Dictionary: BAS – BASZ

• BAS
n. c1450 obs. – a kiss
 
• BASACKWARDS
adv. E20 US colloq. & sl. – done the wrong way
 
• BASAL
adj. 1865 – fundamental
 
• BASALLY
adv. 1882 – as a basis, fundamentally
 
• BA-SANG!
int. Bk1898 Eng. dial. – an exclamation of surprise 
 
• BASARE
n. c1375 obs. – an executioner
 
• BAS BLEU
n. 1801 obs. – a ‘blue-stocking” a literary lady
 
• BASCAL
n. 1931 Amer. dial. – a member of the Basque community; used as an affectionate nickname
 
• BASCAUDAL
adj. 1870 – pert. to a basket or basket-work
 
• BASCO
n. 1967 Amer. dial. – a member of the Basque community; used as an affectionate nickname  
 
• BASE
adj. 1. 1393 arch. – low; of small height
adj. 2. c1440 obs. – occupying a low position; low-lying; of lower situation than neighbouring parts
adj. 3. 1490 arch. – low in the social scale, of lowly condition, plebeian; belonging to the ‘lower orders’
adj. 4. 1525 obs. – low, below it’s usual height
adj. 5. 1533 obs. – deep-coloured, dark
adj. 6. 1570-87 – illegitimate, bastard
adj. 7. 1599 obs. rare – of price: low, cheap
n. 1. c1440 obs. exc. Eng. dial. – bass, a fish
n. 2. 1544 obs. – the smallest kind of cannon used in the 16th-17th centuries; diameter of bore 1.25 in., weight 200 lb., weight of shot 0.5lb
n. 3. 1591 obs. – a bastard
n. 4. c1605 obs. – an apron
n. 5. 1611 obs. – bastardy; illegitimacy
n. 6. 1863 Amer. dial. – lines sung by the chorus in gospel singing
n. 7. 1967 Amer. dial. – the starting line in marble games 
n. 8. 1982 US drug culture sl. – basic cocaine from which the hydrochloride has been removed
n. 9. 2001 drug culture sl. – amphetamine 
vb. 1. c1375 obs. – to lower, to bring, cast, or lay down
vb. 2. 1538 obs. – to lower in rank, condition, or character; to debase, to humble, to depose, to degrade
vb. 3. 1581 obs. – to lessen in amount or value, to depreciate
vb. 4. 1970 African-American usage – to disparage or ridicule; to confront someone
vb. 5. 1987 US drug culture sl. – to smoke freebase cocaine
 
• BASEBALL BAT
n. 1999 Aust. sl. – the penis
 
• BASEBALL BUM
n. 1949 US sl. – in craps: the number nine
 
• BASEBALLER
n. 1. 1888 – one who plays baseball  
n. 2. 1992 US sl. – drug user who smokes freebase cocaine  
 
• BASEBALLING
n. 1970s US drug culture sl. – use of ‘free base,’ a form of pure cocaine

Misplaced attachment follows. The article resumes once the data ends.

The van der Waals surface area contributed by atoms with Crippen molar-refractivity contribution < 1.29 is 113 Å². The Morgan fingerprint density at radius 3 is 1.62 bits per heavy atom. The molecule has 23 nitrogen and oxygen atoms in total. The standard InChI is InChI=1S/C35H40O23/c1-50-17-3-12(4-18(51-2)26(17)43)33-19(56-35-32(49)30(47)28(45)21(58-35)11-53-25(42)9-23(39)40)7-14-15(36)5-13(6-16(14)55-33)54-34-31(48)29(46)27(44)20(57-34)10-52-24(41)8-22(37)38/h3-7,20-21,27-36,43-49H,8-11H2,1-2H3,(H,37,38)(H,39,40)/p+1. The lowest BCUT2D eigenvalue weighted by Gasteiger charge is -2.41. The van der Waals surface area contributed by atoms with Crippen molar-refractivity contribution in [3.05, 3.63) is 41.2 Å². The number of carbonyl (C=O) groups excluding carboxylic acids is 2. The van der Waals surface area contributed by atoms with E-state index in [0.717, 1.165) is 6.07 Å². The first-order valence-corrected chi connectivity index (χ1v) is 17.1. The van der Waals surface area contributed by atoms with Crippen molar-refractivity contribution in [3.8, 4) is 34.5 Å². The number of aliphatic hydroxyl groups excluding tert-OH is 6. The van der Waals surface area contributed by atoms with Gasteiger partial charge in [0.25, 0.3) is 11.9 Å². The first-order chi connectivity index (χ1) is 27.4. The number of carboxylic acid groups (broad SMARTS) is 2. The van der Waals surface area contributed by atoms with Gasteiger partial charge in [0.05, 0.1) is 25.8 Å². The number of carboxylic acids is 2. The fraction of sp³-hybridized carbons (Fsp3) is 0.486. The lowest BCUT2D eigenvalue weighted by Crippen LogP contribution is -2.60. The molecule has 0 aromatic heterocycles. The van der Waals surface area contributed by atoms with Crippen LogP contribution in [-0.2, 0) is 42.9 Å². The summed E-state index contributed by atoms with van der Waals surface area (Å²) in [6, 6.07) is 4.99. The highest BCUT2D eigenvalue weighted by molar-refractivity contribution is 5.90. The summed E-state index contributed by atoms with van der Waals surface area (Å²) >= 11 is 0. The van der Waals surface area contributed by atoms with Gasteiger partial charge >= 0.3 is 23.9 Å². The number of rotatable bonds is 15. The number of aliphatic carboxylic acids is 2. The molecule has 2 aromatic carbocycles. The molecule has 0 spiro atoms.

• BASEBALLIST
n. 1868 – one who plays baseball  
 
• BASEBALL TEAM
n. 1987 US sl. – group of gambling cheats who work in casinos  
 
• BASE-BEGOTTEN
adj. 1793 Amer. dial. – born out of wedlock
 
• BASE-BEGOTTEN CHILD
n. 20C US colloq. – an illegitimate child  
 
• BASEBORN
adj. 1946 Amer. dial. – born out of wedlock
 
• BASE-CHILD
n. 1689 Eng. dial. – an illegitimate child  
 
• BASE CRAZIES
n. 1989 US drug culture sl. – obsessive searching behaviour for the smallest particle of cocaine or crack experienced by freebase cocaine users  
 
• BASED
adj. 1592 obs. – lowered
 
• BASE HEAD
n. 1986 US drug culture sl. – a regular smoker of freebase cocaine  
 
• BASEKEEPER
n. 1966 Amer. dial. – in various children’s games: “it”; the person who must chase or catch the other players
 
• BASEL
vb. Bk1898 Eng. dial. – to rush about; to run in a hurried and laborious manner  
 
• BASE LINE
n. 1967 Amer. dial. – the starting line in marble games
 
• BASELING
n. 1618 obs. rare – a base creature
 
• BASELY
adv. 1. c1500 obs. – in a low position, low down
adv. 2. 1562 obs. – in a low tone, softly, quietly
adv. 3. 1583 obs. – in humble rank of life; illegitimately
adv. 4. 1584 obs. – at small value or esteem, meanly; cheaply
 
• BASEMAN
n. 1966 Amer. dial. – in various children’s games: “it”; the person who must chase or catch the other players  
 
• BASEMENT
n. 1966 Amer. euphemism – a toilet room in a public school

• BASEMENTS
n. 1994 S. Afr. sl. – shoes
 
• BASENESS
n. 1. 1605 obs. – illegitimacy of birth
n. 2. 1609 obs. – lowness or feebleness in sound; deepness in tone
 
• BASER
n. 1. c1375 obs. – an executioner
n. 2. 1867 Amer. dial. – in gospel singing: a member of the chorus; also, lines sung by the chorus
n. 3. 1989 US drug culture sl. – a user of freebase cocaine
 
• BASERY
n. 1637 obs. rare – base dealing, dishonourable practice
 
• BASE-SON
n. 19C Eng. dial. – an illegitimate son
 
• BASES-OUT!
int. 1963 Amer. dial. – in marbles: a call for permission to kick one’s shooter away from an undesirable position such as being by a tree or a wall
 
• BASETRY
n. 1462 obs. – ambassadry; the mission of function of an ambassador
 
• BASH
adj. 1. Bk1898 Eng. dial. – shy, bashful
adj. 2. 2002 UK sl. – exciting, lively, attractive
n. 1. 1805 Sc. & Eng. dial. – a heavy blow
n. 2. Bk1898 Sc. – a dint caused by a blow
n. 3. Bk1898 Eng. dial. – the palm of the hand
n. 4. Bk1898 Eng. dial. – the front of the head of a bull or a pig
n. 5. 1948 sl. orig. US – a good time; a spree; a party